Dr. Pauline Dow currently serves as Chief Academic Officer for the Austin Independent School District, an urban school district of 85,000 PreK-12 students in over 120 schools and learning sites, providing overall instructional leadership for curriculum and instruction, bilingual education, and special education to promote attainment of the District’s vision. Prior to this, she served as Associate Superintendent/Chief Academic Officer for the Ysleta Independent School District, a district with 62 schools serving more than 44,000 students.  She has focused  on establishing meaningful standards of excellence, strengthening school-community partnerships, and a culture of collaboration at all levels. Dr. Dow’s research focuses on the achievement of students in dual language education programs and the policy implications of bilingual schooling. Her most recent publication includes a book chapter published on June 13, 2012 by Springer: “Education Policies: Standardized Testing, English Language Learners and Border Futures” in Social Justice in the U.S.-Mexico Border Region. She is a founding member of the Institute for Language and Education Policy.

Jim Mendiola is an independent filmmaker, curator, and writer based in Texas. A Rockefeller Intercultural Media Fellow, Mendiola’s films have screened in numerous film festivals, museums, and colleges in the U.S., Mexico and Europe, public television and cable TV. His projects have been supported by the Independent Film Service, Film Independent, National Association of Independent Latino Producer, Latino Public Broadcasting, Mun2, SiTV, and the Sundance Filmmakers Lab. As a curator, Mendiola created the film program at Yerba Buena Center for the Arts in San Francisco, programmed for San Francisco’s Cine Accion Film Festival, and is currently directing San Antonio CineFestival, the nation’s longest running Latino Film Festival. He is an artist-in-residence at the University of Texas at Austin where he is writing a book and creating a digital archive on the history of U.S. Chicano/Latino independent filmmaking.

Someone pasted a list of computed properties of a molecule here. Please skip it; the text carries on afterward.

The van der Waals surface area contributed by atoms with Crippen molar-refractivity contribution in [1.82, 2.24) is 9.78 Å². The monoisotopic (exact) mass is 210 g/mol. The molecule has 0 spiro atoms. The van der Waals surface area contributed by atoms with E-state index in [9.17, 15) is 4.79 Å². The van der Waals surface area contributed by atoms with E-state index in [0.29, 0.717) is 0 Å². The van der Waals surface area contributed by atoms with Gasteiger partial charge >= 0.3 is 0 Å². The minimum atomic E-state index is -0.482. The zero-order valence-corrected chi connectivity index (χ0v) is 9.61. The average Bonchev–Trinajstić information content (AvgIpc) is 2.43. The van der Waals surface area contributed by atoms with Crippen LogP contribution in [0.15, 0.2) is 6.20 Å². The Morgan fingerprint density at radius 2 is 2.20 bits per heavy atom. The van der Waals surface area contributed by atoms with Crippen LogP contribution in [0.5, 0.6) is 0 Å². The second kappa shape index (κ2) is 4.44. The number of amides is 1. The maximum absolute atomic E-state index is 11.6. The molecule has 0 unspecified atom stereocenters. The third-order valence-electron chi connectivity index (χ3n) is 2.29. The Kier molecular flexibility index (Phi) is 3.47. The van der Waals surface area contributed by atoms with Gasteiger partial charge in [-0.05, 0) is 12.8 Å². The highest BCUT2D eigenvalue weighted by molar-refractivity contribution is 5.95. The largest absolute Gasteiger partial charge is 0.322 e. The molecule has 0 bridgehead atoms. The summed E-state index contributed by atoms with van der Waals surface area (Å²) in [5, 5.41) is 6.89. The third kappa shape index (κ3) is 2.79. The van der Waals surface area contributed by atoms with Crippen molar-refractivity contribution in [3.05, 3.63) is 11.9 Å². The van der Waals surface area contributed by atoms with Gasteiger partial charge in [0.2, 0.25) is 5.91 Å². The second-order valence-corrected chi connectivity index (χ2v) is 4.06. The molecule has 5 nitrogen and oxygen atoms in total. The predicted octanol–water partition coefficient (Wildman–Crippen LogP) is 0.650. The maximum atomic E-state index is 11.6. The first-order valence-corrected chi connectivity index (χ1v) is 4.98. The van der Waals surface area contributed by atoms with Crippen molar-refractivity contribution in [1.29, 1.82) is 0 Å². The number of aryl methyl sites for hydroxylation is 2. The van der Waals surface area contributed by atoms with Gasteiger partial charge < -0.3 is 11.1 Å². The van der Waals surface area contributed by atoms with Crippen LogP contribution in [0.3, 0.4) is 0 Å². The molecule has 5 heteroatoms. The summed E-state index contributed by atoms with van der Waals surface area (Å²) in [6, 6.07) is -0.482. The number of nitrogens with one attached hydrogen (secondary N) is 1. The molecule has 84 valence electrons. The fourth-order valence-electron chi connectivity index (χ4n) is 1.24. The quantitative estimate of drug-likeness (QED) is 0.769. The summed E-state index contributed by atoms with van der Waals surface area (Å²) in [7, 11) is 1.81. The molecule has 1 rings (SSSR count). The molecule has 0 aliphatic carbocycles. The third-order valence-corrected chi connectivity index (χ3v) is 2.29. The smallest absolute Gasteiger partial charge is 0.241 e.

Community Cinema is a groundbreaking public education and civic engagement initiative featuring screenings of films from Independent Lens on location in 100 cities and online. Between September and June, Community Cinema brings together leading organizations, community members and public television stations to learn, discuss and get involved in today’s critical social issues.

Special thanks to

communicationslogowithtext
Austin American-Statesman